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The Virtue of Simplicity

CHARTER REFORM: Why It Matters

July 19, 1998

The charter reform movement is in danger of losing its way. In principle, both commissions looking at streamlining the charter of the city of Los Angeles agree that the 1925 document needs to be much clearer and shorn of the minute detail that traps city officials in red tape. Yet in practice, the reform panels too often have trouble moving beyond the status quo in their decisions on narrow issues. In choosing among those details, the commissions risk losing sight of the big picture of why anyone would want charter reform: more responsive, user-friendly government.

This is hard work, to be sure, and the two commissions--one elected by the voters and one appointed by the City Council--have made big strides in the more than a year that they've struggled with drafting a new structure for city government. What began as a contentious, intensely political process is jelling into something far more earnest and deliberative. The two groups regularly share ideas and try to work in tandem. There are now wide areas of agreement on important issues. The bad news is that the two commissions (and yes, there's no need for two--that's a result of a game of one-upmanship between the mayor and the council) are raising excessive caution to a virtue. Their current round of public hearings, soon to wrap up, is not doing a good job of keeping discussion focused on what's most important.

To succeed, both panels must remind themselves that the engine for reform is the frustration of ordinary citizens. What Los Angeles wants and needs out of this process is clarity and accountability. Residents also want a flexible city structure, one that can adapt to new needs and eliminate outdated services. That requires a trim charter, not the 700-page monster we have now. A new charter must lay out broad principles of government and leave most of the detail to city ordinances and codes that can be changed more easily.

Recent decisions by both panels underscore the difficulty of their task. Earlier this month, the appointed panel tentatively voted to retain the Board of Public Works as specified in the current charter--as a full-time board managing sewers, trash collection, street maintenance and lighting. The decision went against the commission's wise staff recommendation to make the board a part-time advisory body, shifting management authority to general managers within the department.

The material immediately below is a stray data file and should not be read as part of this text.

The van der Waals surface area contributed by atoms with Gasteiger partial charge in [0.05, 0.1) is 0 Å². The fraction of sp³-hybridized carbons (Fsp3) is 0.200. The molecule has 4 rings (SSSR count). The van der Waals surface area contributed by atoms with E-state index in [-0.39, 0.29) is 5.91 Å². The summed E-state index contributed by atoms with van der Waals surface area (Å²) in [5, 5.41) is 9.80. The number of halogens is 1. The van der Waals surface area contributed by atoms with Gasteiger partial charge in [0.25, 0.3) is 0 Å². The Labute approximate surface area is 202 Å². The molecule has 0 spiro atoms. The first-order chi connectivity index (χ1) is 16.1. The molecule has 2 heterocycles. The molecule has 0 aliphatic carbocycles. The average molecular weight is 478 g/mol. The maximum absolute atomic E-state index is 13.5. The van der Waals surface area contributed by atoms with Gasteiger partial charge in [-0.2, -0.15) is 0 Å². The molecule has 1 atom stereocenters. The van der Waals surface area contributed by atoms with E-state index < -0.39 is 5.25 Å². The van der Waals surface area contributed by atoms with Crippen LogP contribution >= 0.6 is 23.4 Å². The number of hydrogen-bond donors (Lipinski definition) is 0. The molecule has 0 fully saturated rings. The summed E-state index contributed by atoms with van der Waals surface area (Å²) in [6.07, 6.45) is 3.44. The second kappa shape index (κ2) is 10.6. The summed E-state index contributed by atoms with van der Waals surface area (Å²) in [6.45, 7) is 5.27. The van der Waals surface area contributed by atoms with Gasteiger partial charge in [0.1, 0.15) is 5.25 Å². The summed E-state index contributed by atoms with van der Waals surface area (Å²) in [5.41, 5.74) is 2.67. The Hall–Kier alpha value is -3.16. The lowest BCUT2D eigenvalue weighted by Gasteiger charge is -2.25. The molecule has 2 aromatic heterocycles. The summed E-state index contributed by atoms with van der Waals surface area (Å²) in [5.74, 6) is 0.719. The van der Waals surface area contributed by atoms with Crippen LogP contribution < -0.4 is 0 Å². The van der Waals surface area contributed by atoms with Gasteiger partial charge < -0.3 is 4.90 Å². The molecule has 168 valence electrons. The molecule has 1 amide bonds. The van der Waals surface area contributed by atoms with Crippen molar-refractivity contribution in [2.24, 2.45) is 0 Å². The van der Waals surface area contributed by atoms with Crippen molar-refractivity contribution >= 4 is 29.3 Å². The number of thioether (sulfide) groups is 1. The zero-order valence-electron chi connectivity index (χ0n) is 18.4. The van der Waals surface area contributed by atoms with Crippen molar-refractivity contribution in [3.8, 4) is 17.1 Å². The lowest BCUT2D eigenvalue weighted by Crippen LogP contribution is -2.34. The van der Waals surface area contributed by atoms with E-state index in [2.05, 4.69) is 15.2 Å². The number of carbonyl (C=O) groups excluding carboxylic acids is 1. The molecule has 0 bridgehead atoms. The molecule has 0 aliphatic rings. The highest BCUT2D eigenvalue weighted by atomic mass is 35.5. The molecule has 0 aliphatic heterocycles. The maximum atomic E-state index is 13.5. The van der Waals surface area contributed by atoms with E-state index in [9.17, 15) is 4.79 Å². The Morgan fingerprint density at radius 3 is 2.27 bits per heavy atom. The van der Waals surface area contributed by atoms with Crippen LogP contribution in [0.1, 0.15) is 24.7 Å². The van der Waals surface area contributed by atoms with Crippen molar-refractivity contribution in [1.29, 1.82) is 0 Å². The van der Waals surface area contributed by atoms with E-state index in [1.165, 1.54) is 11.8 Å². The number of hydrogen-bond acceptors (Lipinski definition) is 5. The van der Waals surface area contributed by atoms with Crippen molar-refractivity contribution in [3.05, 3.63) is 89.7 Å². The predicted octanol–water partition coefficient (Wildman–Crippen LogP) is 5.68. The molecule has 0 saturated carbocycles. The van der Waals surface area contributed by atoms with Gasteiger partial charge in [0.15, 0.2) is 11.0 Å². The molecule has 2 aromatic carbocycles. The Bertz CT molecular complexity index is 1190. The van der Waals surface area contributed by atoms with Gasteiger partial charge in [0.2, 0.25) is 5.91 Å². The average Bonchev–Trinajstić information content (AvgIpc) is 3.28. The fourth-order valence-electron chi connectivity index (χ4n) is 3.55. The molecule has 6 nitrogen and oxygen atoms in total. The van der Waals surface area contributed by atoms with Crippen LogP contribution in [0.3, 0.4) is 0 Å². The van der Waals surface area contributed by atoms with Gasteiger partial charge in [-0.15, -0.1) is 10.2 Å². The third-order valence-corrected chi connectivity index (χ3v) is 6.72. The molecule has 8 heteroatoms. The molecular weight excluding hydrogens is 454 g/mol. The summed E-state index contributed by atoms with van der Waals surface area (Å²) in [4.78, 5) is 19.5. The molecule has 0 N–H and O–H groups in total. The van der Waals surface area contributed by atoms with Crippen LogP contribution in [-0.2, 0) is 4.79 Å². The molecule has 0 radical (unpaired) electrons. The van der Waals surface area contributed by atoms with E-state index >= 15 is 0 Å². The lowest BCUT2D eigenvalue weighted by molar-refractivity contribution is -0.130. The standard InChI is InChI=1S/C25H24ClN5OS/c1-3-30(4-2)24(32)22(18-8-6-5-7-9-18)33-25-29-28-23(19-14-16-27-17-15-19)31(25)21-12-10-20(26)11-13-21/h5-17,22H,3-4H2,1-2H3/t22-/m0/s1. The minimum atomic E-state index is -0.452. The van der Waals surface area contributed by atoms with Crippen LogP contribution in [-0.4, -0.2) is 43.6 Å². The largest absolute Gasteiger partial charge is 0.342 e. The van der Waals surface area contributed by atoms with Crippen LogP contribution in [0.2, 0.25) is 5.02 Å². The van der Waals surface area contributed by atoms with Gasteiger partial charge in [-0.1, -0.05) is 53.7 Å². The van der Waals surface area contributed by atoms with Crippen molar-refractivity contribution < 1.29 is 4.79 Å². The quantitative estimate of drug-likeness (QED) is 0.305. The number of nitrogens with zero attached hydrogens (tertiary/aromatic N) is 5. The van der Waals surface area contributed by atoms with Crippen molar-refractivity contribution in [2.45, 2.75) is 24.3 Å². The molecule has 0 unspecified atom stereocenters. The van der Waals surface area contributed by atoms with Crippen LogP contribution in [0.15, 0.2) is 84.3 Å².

Current board members, a city employees' representative and others testified that the existing structure, whose members represent specific geographic districts, would give residents better service. Yet that structure is duplicative and confusing: Does a resident with a broken street light call his representative on the Board of Public Works? His council member? The street lighting division? Or all of the above? This is the nitty-gritty of government service. Presently it seems that everyone is in charge and no one is in charge. That's a great way of ensuring that everyone can take credit for a job well done but no one can be found to take responsibility for a job poorly done.

This sort of situation would be even worse if the charter mandates elected neighborhood councils, which the elected panel has embraced. And the proposal to add a bill of rights, rejected earlier this month by the elected panel but which could come back for another vote, would further encumber the charter, possibly to the point of injecting issues like abortion rights into Los Angeles' traditionally nonpartisan governance. That's just nonsense.

Both panels are trying to conclude this round of public deliberations and begin concentrating on drafting a new charter for the ballot next June. As they do, we would remind commissioners that if they truly want a charter that provides a framework for better government, they should take a cue from the U.S. Constitution and keep it concise and profoundly simple.

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